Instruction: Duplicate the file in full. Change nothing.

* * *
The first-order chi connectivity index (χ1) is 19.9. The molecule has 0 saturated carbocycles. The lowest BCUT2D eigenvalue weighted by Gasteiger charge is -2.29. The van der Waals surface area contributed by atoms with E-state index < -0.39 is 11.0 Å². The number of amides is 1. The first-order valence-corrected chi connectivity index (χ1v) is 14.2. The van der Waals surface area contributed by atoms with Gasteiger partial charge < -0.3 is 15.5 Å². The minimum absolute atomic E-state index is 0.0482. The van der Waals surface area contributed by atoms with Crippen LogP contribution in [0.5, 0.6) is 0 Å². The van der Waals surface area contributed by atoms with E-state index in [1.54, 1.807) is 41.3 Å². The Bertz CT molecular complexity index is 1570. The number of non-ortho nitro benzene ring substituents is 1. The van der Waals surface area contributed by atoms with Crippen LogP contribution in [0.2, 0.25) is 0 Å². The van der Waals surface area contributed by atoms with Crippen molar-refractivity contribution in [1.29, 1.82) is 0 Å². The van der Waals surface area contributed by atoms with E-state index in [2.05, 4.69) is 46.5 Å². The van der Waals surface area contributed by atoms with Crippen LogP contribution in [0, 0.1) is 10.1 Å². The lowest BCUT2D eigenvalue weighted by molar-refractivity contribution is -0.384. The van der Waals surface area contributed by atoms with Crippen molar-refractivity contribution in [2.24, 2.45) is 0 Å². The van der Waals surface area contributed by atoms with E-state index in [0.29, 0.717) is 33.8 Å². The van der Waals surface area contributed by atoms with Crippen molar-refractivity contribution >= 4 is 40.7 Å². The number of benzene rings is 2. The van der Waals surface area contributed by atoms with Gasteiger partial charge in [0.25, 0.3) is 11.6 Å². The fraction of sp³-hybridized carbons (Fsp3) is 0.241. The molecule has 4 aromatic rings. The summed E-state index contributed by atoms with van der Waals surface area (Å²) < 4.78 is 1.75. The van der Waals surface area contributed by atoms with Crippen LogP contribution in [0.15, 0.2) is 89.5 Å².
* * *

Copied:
The first-order chi connectivity index (χ1) is 19.9. The molecule has 0 saturated carbocycles. The lowest BCUT2D eigenvalue weighted by Gasteiger charge is -2.29. The van der Waals surface area contributed by atoms with E-state index < -0.39 is 11.0 Å². The number of amides is 1. The first-order valence-corrected chi connectivity index (χ1v) is 14.2. The van der Waals surface area contributed by atoms with Gasteiger partial charge < -0.3 is 15.5 Å². The minimum absolute atomic E-state index is 0.0482. The van der Waals surface area contributed by atoms with Crippen LogP contribution in [0.5, 0.6) is 0 Å². The van der Waals surface area contributed by atoms with E-state index in [1.54, 1.807) is 41.3 Å². The Bertz CT molecular complexity index is 1570. The number of non-ortho nitro benzene ring substituents is 1. The van der Waals surface area contributed by atoms with Crippen LogP contribution in [0.2, 0.25) is 0 Å². The van der Waals surface area contributed by atoms with Crippen molar-refractivity contribution in [1.29, 1.82) is 0 Å². The van der Waals surface area contributed by atoms with E-state index in [2.05, 4.69) is 46.5 Å². The van der Waals surface area contributed by atoms with Crippen LogP contribution in [0, 0.1) is 10.1 Å². The lowest BCUT2D eigenvalue weighted by molar-refractivity contribution is -0.384. The van der Waals surface area contributed by atoms with Crippen molar-refractivity contribution in [2.24, 2.45) is 0 Å². The van der Waals surface area contributed by atoms with E-state index in [0.29, 0.717) is 33.8 Å². The van der Waals surface area contributed by atoms with Crippen molar-refractivity contribution >= 4 is 40.7 Å². The number of benzene rings is 2. The van der Waals surface area contributed by atoms with Gasteiger partial charge in [0.25, 0.3) is 11.6 Å². The fraction of sp³-hybridized carbons (Fsp3) is 0.241. The molecule has 4 aromatic rings. The summed E-state index contributed by atoms with van der Waals surface area (Å²) < 4.78 is 1.75. The van der Waals surface area contributed by atoms with Crippen LogP contribution in [0.15, 0.2) is 89.5 Å².